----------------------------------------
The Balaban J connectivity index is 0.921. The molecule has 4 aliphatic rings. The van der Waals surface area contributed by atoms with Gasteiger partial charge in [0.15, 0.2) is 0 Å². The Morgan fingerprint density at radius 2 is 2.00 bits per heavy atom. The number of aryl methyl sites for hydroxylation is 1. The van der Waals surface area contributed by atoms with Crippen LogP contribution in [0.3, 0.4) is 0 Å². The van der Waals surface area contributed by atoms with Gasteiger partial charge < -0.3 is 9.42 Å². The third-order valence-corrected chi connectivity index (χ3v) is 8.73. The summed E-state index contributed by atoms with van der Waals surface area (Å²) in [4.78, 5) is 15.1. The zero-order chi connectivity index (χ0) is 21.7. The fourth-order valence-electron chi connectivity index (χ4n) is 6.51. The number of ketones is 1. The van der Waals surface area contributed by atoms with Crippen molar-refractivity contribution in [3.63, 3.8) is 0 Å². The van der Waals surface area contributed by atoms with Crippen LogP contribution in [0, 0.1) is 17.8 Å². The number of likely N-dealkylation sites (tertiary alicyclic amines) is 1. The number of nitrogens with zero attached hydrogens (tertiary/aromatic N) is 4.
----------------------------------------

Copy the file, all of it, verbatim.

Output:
The Balaban J connectivity index is 0.921. The molecule has 4 aliphatic rings. The van der Waals surface area contributed by atoms with Gasteiger partial charge in [0.15, 0.2) is 0 Å². The Morgan fingerprint density at radius 2 is 2.00 bits per heavy atom. The number of aryl methyl sites for hydroxylation is 1. The van der Waals surface area contributed by atoms with Crippen LogP contribution in [0.3, 0.4) is 0 Å². The van der Waals surface area contributed by atoms with Gasteiger partial charge < -0.3 is 9.42 Å². The third-order valence-corrected chi connectivity index (χ3v) is 8.73. The summed E-state index contributed by atoms with van der Waals surface area (Å²) in [4.78, 5) is 15.1. The zero-order chi connectivity index (χ0) is 21.7. The fourth-order valence-electron chi connectivity index (χ4n) is 6.51. The number of ketones is 1. The van der Waals surface area contributed by atoms with Crippen molar-refractivity contribution in [3.63, 3.8) is 0 Å². The van der Waals surface area contributed by atoms with Crippen LogP contribution in [0, 0.1) is 17.8 Å². The number of likely N-dealkylation sites (tertiary alicyclic amines) is 1. The number of nitrogens with zero attached hydrogens (tertiary/aromatic N) is 4.